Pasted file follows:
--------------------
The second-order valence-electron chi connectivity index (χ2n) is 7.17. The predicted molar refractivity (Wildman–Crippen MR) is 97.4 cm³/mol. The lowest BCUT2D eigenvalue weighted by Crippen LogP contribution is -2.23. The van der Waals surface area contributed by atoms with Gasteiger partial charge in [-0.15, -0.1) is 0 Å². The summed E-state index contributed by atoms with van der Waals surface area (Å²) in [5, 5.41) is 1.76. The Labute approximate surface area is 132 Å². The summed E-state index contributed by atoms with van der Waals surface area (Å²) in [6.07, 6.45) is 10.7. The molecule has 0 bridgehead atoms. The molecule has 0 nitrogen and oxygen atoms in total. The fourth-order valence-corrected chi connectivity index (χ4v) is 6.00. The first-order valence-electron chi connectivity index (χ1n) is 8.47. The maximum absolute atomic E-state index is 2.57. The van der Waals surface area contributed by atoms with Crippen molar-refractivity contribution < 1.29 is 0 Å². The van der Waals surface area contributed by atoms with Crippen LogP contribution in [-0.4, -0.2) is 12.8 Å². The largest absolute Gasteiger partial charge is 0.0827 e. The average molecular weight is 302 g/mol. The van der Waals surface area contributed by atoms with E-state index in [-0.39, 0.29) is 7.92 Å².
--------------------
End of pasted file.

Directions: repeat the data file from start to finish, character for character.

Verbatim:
The second-order valence-electron chi connectivity index (χ2n) is 7.17. The predicted molar refractivity (Wildman–Crippen MR) is 97.4 cm³/mol. The lowest BCUT2D eigenvalue weighted by Crippen LogP contribution is -2.23. The van der Waals surface area contributed by atoms with Gasteiger partial charge in [-0.15, -0.1) is 0 Å². The summed E-state index contributed by atoms with van der Waals surface area (Å²) in [5, 5.41) is 1.76. The Labute approximate surface area is 132 Å². The summed E-state index contributed by atoms with van der Waals surface area (Å²) in [6.07, 6.45) is 10.7. The molecule has 0 bridgehead atoms. The molecule has 0 nitrogen and oxygen atoms in total. The fourth-order valence-corrected chi connectivity index (χ4v) is 6.00. The first-order valence-electron chi connectivity index (χ1n) is 8.47. The maximum absolute atomic E-state index is 2.57. The van der Waals surface area contributed by atoms with Crippen molar-refractivity contribution < 1.29 is 0 Å². The van der Waals surface area contributed by atoms with Crippen LogP contribution in [-0.4, -0.2) is 12.8 Å². The largest absolute Gasteiger partial charge is 0.0827 e. The average molecular weight is 302 g/mol. The van der Waals surface area contributed by atoms with E-state index in [-0.39, 0.29) is 7.92 Å².